It’s a small world after all

    In the ’60s the world was growing smaller, but it was just beginning. Think back to transatlantic phone calls too expensive for most to afford, and postal service that we now call “snail mail.” The ocean posed a vast chasm between the continents.

    It’s one of those songs that you can’t get out of your head. It was 1964 when I went to the World’s Fair in New York, but I can still see the brightly colored bobbing heads of the mechanical dolls dressed in native costumes from countries all over the world singing, “It’s a Small World After All.” Taking in the exhibit, moving from country tableau to tableau, the repeating refrain glued those noble, but syrupy lyrics forever in my brain, “There is so much we share that it’s time we’re aware it’s a small world after all.”

    Truth is in the ’60s the world was growing smaller, but it was just beginning. Think back to transatlantic phone calls too expensive for most to afford, and postal service that we now call “snail mail.” The ocean posed a vast chasm between the continents.

    It was a time before sushi was ubiquitous in the U.S., a time before universities talked about shaping globally competent graduates, and a time when it was unusual for undergraduates and recent grads to study and work abroad.

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    Now, for middle-class youth, studying and living abroad is commonplace. For example, take my own daughter, Rebecca. In 2011, she graduated from college and three days later left for a full-time job in Stockholm, Sweden.

    Ironically, her trek was near the reverse of the one my mother Sally, my grandmother Rose and my Uncle Sam took at the turn of the 20th century.

    In 1922 Sally, Rose and Sam left Bialogrodek (the shtetl Bilogorutka), Russia, to come to Philadelphia, leaving behind most of their family that they were never to see again. They did correspond by letter, but imagine the weeks and months it must have taken for a response. And visualize the long journey by horse and buggy from Bialogrodek to Warsaw, Poland where they waited a year for tickets for their passage — and then from Warsaw to Antwerp Belgium, where the Red Star Line brought them in steerage to Ellis Island.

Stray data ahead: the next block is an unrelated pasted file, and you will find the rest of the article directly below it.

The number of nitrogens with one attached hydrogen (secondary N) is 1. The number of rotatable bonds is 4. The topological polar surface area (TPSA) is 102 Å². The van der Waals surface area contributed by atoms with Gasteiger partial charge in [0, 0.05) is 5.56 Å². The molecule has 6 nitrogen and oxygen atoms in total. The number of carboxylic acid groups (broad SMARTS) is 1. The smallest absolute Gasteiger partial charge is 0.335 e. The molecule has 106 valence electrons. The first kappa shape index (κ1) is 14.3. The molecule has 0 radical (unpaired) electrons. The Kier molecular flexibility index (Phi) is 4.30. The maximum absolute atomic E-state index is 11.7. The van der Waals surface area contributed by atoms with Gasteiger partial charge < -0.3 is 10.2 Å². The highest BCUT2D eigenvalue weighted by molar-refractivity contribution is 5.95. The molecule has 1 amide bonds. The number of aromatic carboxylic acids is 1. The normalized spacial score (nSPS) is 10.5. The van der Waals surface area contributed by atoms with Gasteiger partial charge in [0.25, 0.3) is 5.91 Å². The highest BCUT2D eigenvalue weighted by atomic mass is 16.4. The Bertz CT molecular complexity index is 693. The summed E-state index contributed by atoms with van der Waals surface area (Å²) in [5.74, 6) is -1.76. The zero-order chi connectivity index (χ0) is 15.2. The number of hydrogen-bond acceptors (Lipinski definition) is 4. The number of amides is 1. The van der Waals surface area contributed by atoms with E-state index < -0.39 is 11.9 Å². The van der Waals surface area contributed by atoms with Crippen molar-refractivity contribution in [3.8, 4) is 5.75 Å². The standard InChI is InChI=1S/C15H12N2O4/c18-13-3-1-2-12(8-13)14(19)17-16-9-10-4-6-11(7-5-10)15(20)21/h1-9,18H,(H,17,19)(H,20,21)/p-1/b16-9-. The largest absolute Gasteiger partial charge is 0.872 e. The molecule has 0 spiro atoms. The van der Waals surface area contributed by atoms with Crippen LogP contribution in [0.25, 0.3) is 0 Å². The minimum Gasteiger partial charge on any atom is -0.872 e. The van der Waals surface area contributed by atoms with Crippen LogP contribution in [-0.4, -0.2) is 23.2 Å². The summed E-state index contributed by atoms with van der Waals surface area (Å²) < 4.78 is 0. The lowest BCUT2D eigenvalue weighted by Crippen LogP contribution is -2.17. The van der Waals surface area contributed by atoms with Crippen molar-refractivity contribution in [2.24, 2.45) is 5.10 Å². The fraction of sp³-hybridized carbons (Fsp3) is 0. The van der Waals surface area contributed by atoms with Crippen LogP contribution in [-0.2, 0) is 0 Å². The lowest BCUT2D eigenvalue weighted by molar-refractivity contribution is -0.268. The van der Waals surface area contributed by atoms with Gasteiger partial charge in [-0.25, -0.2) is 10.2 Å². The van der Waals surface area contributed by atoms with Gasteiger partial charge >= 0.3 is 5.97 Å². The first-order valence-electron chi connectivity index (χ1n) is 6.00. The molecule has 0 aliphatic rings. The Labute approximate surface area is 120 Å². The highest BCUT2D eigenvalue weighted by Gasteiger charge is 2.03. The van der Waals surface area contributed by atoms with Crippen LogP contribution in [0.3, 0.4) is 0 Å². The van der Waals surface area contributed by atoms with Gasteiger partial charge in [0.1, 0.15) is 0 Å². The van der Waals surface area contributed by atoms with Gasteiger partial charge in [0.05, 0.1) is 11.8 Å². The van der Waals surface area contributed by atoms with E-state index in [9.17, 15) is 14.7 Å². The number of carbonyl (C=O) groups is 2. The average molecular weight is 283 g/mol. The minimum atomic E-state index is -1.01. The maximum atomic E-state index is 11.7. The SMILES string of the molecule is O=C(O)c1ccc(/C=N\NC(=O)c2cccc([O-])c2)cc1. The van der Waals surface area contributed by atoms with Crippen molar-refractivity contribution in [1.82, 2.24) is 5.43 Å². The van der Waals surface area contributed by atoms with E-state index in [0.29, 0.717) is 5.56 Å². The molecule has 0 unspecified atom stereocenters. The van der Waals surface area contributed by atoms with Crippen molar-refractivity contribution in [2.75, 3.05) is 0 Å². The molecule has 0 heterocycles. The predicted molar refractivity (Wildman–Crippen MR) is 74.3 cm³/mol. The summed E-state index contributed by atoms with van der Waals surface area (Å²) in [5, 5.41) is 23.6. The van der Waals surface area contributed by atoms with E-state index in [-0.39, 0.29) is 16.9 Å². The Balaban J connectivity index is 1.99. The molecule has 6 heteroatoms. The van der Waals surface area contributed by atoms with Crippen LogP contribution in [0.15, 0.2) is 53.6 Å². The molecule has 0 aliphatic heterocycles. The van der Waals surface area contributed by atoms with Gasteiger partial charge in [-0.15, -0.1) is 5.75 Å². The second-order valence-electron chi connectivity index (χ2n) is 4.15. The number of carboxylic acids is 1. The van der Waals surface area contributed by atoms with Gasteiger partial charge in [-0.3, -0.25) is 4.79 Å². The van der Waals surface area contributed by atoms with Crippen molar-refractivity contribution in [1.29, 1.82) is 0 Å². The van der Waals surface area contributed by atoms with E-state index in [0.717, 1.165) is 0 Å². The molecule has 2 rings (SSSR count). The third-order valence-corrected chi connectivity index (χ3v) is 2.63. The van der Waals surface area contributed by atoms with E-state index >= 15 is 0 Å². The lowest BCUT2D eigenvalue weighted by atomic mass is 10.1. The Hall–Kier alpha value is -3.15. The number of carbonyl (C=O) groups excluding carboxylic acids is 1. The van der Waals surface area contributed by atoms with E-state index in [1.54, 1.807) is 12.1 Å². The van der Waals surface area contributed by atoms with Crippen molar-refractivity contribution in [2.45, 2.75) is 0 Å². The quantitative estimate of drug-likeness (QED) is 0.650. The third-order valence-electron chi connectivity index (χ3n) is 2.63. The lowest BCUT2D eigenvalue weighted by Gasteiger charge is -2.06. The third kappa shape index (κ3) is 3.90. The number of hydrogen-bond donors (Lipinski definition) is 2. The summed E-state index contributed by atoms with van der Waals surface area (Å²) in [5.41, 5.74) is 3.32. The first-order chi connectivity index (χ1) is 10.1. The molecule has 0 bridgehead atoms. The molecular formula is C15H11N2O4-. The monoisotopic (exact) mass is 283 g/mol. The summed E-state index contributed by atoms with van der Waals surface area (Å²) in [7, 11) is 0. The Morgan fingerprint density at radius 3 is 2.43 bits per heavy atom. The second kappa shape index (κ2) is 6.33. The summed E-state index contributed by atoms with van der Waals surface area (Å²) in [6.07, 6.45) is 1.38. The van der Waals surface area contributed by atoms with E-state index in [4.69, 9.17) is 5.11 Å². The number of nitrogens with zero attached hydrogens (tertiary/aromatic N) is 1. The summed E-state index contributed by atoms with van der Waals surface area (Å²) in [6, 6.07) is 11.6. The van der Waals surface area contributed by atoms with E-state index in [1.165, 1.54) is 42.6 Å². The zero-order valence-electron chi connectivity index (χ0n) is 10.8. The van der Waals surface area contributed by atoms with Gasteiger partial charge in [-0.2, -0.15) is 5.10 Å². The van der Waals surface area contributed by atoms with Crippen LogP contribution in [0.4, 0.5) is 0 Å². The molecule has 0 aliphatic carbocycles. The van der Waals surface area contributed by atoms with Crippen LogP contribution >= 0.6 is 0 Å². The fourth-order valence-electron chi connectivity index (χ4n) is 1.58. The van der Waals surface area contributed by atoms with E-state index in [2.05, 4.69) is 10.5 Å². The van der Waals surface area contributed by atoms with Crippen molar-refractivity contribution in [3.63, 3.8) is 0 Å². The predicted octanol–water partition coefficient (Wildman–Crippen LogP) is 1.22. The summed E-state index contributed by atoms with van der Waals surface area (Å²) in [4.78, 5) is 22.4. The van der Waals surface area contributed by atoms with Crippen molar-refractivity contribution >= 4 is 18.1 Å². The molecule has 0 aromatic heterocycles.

Since the passengers were tightly packed in like pickles, my father teased that my mother came here on a “pickle boat.” Carrying out his analogy, it was a pretty salty boat, since steerage passengers dined exclusively on herring and potatoes — a little too much herring even for me, a real herring lover.

    To understand just how small the world has become, contrast my mother’s journey with Rebecca’s. In nine hours, Rebecca arrived in Stockholm. Sad to say, flying coach does have its similarities to steerage, such as the lack of comfort — my dad’s pickle joke still stands though you might now say “packed in like sardines” —and the quality of the food or lack of it.

    The real difference: No family left behind. Via Google Video Chat, equivalent to the Jetsons’ video phone, we talk to Rebecca weekly in real time; hang out with her, often while she is cooking or eating; and email/chat/text online more frequently than that. We’ve taken a virtual tour of her apartment, met some of her friends, and used Google’s satellite view to experience her neighborhood. Not quite the same as being there, but clearly the world is shrinking.

    And it isn’t just a matter of talking across the Atlantic to people I already know. Recently I befriended a curatorial assistant of the Red Star Line, the very ship line on which my mother travelled to America. Two years ago I saw a small notice for the museum, which will open in September 2013 in Antwerp, asking for stories of past passengers.

    I emailed my mother’s story and have since become friendly with the curatorial assistant who recently Skyped me from Belgium during her vacation and introduced me to her twin sons. She’s my source for the herring tidbit, the typical steerage passenger diet.

    Granted my daughter’s cultural experience, working with and meeting people from all over the world is preferred, but there is a certain beauty to the way the Internet can connect people across countries, cultures and time zones. “Though the mountains divide and the oceans are wide, it’s a small world after all,” and getting smaller all the time.

    Lisa Meritz is a freelance marketing communications manager/writer (at Meritz Marketing) who lives in Philadelphia. Her work has been published in Philadelphia Stories, Metropolis, the Christian Science Monitor, The Philadelphia Inquirer, Philadelphia Daily News, San Francisco Chronicle, and more.

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